WASHINGTON ― Thousands of people on Twitter are following along as people who voted for President-elect Donald Trump begin to question their decision.
“I’m starting to feel like the biggest mistake of my young 23 years of life has been voting for [Trump],” Joseph Richardson tweeted on Nov. 21.
His post ended up being retweeted last week by an account called Trump Regrets, which Trump opponents watch to delight in seeing people come around to their opinion. Richardson heard from some of them ― a few who said the election result was his fault, others who thanked him for admitting his mistake.
All of it was a bit unsettling, he said afterward, although he knew that social media made his views public. He doesn’t like Trump’s Cabinet picks or the “very childish” behavior he exhibited at a press conference last week. And he does regret his vote. Sort of.
“If I went back now I’d probably still vote for Trump because I couldn’t vote for Hillary [Clinton],” he said, adding that he found Libertarian nominee Gary Johnson’s fiscal policies weaker than Trump’s. “I still think Trump would be the better candidate. I’d still regret it. I’d vote for him again but I’d still regret it.”
The Huffington Post talked to six Trump voters whose posts ended up on the Trump Regrets account. Many of them said they felt the president-elect had broken his promises about “draining the swamp” and prosecuting Democratic opponent Hillary Clinton. Others wish he would just stop tweeting. But like Richardson, they said they still wouldn’t choose Clinton if they could go back to Election Day.
“I don’t necessarily regret my choice,” said a man named Bill, who asked that his last name be withheld to prevent more Twitter backlash. “I regret that we didn’t have better choices as a country.”
Bill showed up on the Trump Regrets account for a post asking the president-elect to stop tweeting. He has since deleted his original tweet ― he was getting tired of the ire coming his way on Twitter, which he mostly uses to post about sports.
Bill said he would like Trump to act more like President Barack Obama, who he voted against twice but considers “an extremely honorable man who served the country fantastically.”
“That was Trump’s whole thing: ‘We’re going to clean up Washington, we’re going to drain the swamp.’ The swamp is full again. It’s actually fuller.”
Andrew, a 48-year-old who also asked that his last name be withheld, said he expects there will be “epic, Teapot Dome type of scandals” under Trump and does not think the president-elect has done enough to sever himself from his businesses. Andrew considers himself a libertarian ― fiscally conservative, socially liberal ― and said he voted for Obama twice. He struggled with whom to vote for until Election Day, but ultimately just didn’t like Clinton on domestic policy as much as he liked Trump.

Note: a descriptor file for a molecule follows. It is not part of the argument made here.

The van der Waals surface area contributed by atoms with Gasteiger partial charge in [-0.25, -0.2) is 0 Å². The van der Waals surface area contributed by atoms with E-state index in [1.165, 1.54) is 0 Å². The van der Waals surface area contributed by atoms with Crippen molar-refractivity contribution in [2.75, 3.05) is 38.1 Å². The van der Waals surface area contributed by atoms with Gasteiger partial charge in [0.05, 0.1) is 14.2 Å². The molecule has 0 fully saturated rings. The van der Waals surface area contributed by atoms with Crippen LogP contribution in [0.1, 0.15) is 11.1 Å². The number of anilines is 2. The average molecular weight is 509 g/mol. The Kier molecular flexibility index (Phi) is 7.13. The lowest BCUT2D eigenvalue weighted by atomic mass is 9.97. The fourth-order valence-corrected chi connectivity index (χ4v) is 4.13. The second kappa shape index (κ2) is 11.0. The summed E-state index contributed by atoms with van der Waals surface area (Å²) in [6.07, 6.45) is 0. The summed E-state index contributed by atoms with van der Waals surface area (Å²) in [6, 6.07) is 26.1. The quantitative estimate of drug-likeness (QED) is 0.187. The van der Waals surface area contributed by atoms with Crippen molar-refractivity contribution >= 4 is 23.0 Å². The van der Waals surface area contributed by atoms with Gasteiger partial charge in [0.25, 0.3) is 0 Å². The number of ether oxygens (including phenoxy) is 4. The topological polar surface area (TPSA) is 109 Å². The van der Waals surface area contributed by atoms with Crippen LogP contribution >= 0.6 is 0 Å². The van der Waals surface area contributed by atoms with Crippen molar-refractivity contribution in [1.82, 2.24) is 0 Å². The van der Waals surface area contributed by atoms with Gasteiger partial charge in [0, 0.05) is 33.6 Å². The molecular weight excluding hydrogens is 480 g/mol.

Andrew said he regrets voting for Trump “a little bit.”
“Time will tell if I’m really going to start slamming my head against the wall and going, ‘Oh my goodness, what did I do?’” Andrew said.
Scott Grayban, 52, said he “almost blew a gasket” when Trump appointed his son-in-law, Jared Kushner, as a senior adviser to the White House. “It’s not regret that I voted for Trump, it’s regret that Trump isn’t with the people who have experience,” Grayban said.
He was disappointed yet again over Trump’s “mind-boggling” dismissal of intelligence reports about Russia attempting to influence the election. Grayban said he fears there might be some sort of business or personal ties between Trump and Russian President Vladimir Putin, and that his family members could be helping to cover them up.
“I’m thinking, ‘Oh, God, you can’t be this stupid,’” he said of watching Trump’s response to Russia interfering in the election. “But then I started to think, wait a second, maybe he’s got some kind of side deal going on with Putin that we don’t know about.”
Erica Baguma, a 23-year-old Canadian woman, created the Trump Regrets Twitter account. She said she was fascinated by Trump supporters because she’s never met one in person.
“When Trump announced he wouldn’t be pursuing an investigation of Clinton’s emails, I was surprised by the backlash from his base,” she said. “I started this account because I realized that the tweets by people starting to regret voting for Trump could tell me a lot about what was important to his voters.”
Bob Huff, 60, is one of those Trump voters who was outraged when he said he wasn’t going to follow through with his vow to pursue an investigation into Clinton’s handling of sensitive emails ― “Typical politician broken promises,” as he put it in a tweet that ended up on Trump Regrets.
“I would still vote for Trump over Hillary any day of the week,” Huff said. “I just wish he would follow through on all of the promises he made.”
Scott Ford said he wishes he had just skipped voting for president altogether, rather than casting his ballot for Trump. Ford said he voted for Democrats for 18 years and supported Sen. Bernie Sanders (I-Vt.) in the primary against Clinton. During the general election, he went back and forth on who to support. Ultimately, he chose Trump, and has gotten grief from friends and strangers for doing so.
Now he is concerned about Trump’s Cabinet picks, including former Exxon Mobil Corp. CEO Rex Tillerson for secretary of state and Sen. Jeff Sessions (R-Ala.) for attorney general.
“I really thought this was going to be an election that was going to [create] change,” Ford said. “That was Trump’s whole thing: ‘We’re going to clean up Washington, we’re going to drain the swamp.’ The swamp is full again. It’s actually fuller.”
Amanda Terkel contributed reporting.